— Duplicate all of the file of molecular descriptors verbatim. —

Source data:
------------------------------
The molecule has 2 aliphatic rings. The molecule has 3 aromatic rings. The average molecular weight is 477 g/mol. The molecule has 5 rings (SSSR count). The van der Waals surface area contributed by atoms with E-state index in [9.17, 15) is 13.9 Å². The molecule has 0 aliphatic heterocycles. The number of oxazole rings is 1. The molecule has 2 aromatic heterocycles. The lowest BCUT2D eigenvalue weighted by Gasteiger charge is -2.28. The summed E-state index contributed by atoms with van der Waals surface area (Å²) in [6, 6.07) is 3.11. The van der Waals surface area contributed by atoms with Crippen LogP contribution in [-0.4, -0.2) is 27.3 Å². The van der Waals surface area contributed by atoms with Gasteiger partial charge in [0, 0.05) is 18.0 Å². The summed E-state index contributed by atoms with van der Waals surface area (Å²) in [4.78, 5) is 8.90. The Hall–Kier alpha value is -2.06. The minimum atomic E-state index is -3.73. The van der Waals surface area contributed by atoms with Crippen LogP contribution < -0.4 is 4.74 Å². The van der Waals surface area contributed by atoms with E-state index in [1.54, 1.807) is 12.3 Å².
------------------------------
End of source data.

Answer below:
The molecule has 2 aliphatic rings. The molecule has 3 aromatic rings. The average molecular weight is 477 g/mol. The molecule has 5 rings (SSSR count). The van der Waals surface area contributed by atoms with E-state index in [9.17, 15) is 13.9 Å². The molecule has 0 aliphatic heterocycles. The number of oxazole rings is 1. The molecule has 2 aromatic heterocycles. The lowest BCUT2D eigenvalue weighted by Gasteiger charge is -2.28. The summed E-state index contributed by atoms with van der Waals surface area (Å²) in [6, 6.07) is 3.11. The van der Waals surface area contributed by atoms with Crippen LogP contribution in [-0.4, -0.2) is 27.3 Å². The van der Waals surface area contributed by atoms with Gasteiger partial charge in [0, 0.05) is 18.0 Å². The summed E-state index contributed by atoms with van der Waals surface area (Å²) in [4.78, 5) is 8.90. The Hall–Kier alpha value is -2.06. The minimum atomic E-state index is -3.73. The van der Waals surface area contributed by atoms with Crippen LogP contribution < -0.4 is 4.74 Å². The van der Waals surface area contributed by atoms with E-state index in [1.54, 1.807) is 12.3 Å².